That attack, first disclosed by Google in January 2010 and later dubbed "Operation Aurora"--for the Aurora (a.k.a. Hydraq) Trojan horse application used--was described at the time by Google as "a highly sophisticated and targeted attack on our corporate infrastructure originating from China that resulted in the theft of intellectual property from Google." The attack became the basis for what's now generally referred to as the advanced persistent threat (APT), meaning an exploit that's been launched by a technologically astute as well as patient attacker.
Three years later, it turns out that the gang behind the Aurora attacks is still at large, and apparently more technologically advanced than ever. That revelation comes via Symantec, which Friday released a report on the gang and its attack campaigns, which Symantec has dubbed the "Elderwood Project." Elderwood refers to the infrastructure that the gang uses--and to speed up their attacks, largely reuses--to rapidly integrate new zero-day exploits and launch attacks.
One of the major findings from Symantec's report, which notably doesn't mention China or ascribe a geographical location to the origin of the attacks, is that although the gang might still be compromising targets via spear-phishing attacks as it did with Google, it also has begun using what Symantec has dubbed "watering hole" attacks. This means the gang compromises sites that it believes its targets will visit, in advance of their doing so.
"The concept of the attack is similar to a predator waiting at a watering hole in a desert. The predator knows that victims will eventually have to come to the watering hole, so rather than go hunting, he waits for his victims to come to him," according to blog post from Symantec Security Response. In the case of the Aurora gang, this approach involves exploiting the target site, and then attempting to compromise and automatically install a Trojan backdoor application on every PC that visits the site. Symantec said it's seen up to three different zero-day attacks being used in a 30-day period in related attacks.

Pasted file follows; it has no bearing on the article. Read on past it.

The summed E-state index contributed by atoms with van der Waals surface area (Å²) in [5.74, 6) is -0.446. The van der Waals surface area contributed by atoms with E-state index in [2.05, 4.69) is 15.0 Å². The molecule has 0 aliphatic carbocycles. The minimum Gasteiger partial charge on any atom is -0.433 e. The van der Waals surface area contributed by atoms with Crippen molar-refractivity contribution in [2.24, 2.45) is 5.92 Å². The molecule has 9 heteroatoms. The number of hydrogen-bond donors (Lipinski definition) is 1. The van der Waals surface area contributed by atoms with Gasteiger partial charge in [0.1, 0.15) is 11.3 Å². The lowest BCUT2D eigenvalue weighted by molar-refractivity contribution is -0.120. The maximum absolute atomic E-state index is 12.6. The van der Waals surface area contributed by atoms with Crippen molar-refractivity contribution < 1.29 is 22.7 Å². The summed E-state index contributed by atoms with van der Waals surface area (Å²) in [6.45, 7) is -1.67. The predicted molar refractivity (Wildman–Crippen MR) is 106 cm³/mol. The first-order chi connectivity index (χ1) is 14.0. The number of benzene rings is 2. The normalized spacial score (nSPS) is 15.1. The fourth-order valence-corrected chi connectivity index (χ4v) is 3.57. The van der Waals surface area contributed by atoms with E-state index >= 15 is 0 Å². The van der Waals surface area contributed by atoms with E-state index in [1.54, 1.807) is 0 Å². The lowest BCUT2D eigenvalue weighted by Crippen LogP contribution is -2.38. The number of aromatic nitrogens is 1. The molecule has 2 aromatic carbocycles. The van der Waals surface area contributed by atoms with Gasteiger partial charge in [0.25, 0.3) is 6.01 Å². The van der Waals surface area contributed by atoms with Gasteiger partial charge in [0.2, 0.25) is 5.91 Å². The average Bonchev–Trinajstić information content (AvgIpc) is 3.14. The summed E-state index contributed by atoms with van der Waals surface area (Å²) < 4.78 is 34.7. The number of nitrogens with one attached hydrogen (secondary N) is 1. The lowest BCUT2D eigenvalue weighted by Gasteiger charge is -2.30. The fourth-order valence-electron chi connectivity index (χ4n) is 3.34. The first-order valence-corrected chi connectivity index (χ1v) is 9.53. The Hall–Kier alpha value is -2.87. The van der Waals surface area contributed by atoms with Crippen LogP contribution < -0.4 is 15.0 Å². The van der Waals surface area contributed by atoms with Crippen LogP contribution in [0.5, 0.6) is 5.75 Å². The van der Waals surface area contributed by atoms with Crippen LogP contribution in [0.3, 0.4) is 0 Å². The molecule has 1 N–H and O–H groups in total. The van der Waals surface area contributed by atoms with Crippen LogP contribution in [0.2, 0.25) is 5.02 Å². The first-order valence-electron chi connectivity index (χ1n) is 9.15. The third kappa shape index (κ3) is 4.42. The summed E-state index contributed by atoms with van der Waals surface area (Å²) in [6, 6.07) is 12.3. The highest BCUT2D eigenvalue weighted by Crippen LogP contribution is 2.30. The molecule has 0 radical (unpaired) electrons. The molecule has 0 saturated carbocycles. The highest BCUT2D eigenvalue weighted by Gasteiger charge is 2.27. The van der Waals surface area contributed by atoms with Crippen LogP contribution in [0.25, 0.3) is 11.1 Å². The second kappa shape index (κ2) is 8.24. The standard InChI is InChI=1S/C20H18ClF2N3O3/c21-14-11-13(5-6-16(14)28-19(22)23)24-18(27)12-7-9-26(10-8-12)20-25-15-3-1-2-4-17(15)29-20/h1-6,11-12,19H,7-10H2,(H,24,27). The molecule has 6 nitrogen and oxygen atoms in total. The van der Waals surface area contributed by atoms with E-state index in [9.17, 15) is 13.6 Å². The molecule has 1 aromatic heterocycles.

As that suggests, the attackers seem to have access to top-notch information security expertise. "The group seemingly has an unlimited supply of zero-day vulnerabilities. The vulnerabilities are used as needed, often within close succession of each other if exposure of the currently used vulnerability is imminent," said Symantec. In other words, the attackers aren't stingy.
"Serious zero-day vulnerabilities, which are exploited in the wild and affect a widely used piece of software, are relatively rare; there were approximately eight in 2011," said Symantec. But just in the past few months, the gang has exploited a record four different zero-day vulnerabilities in its attacks. "Although there are other attackers utilizing zero-day exploits (for example, the Sykipot, Nitro, or even Stuxnet attacks), we have seen no other group use so many," the company said.
The most recently used zero-day attacks targeted two previously unknown flaws in Adobe Flash Player, one in Internet Explorer, and one in Microsoft XML Core Services. All of the exploits can be used to remotely execute code on infected systems. "In order to discover these vulnerabilities, a large undertaking would be required by the attackers to thoroughly reverse-engineer the compiled applications," said Symantec. "This effort would be substantially reduced if they had access to source code."
Who's most at risk of attack by this gang? Symantec said that to date, defense contractors "who manufacture electronic or mechanical components that are sold to top-tier defense companies" are the principle victims. In other words, businesses outside of that sector shouldn't have to worry about being directly attacked by this particular gang.
But for any businesses in the defense sector, or which works with the defense sector, watch out, and especially for business partners with a weak information security posture. That's because the gang has no qualms about compromising the systems of one of its target's business partners, and then using that business partner's systems to attack and exploit the actual target.
"The attackers do so expecting weaker security postures in these lower tier organizations and might use these manufacturers as a stepping-stone to gain access to top-tier defense contractors, or obtain intellectual property used in the production of parts that make up larger products produced by a top-tier defense company," said Symantec.
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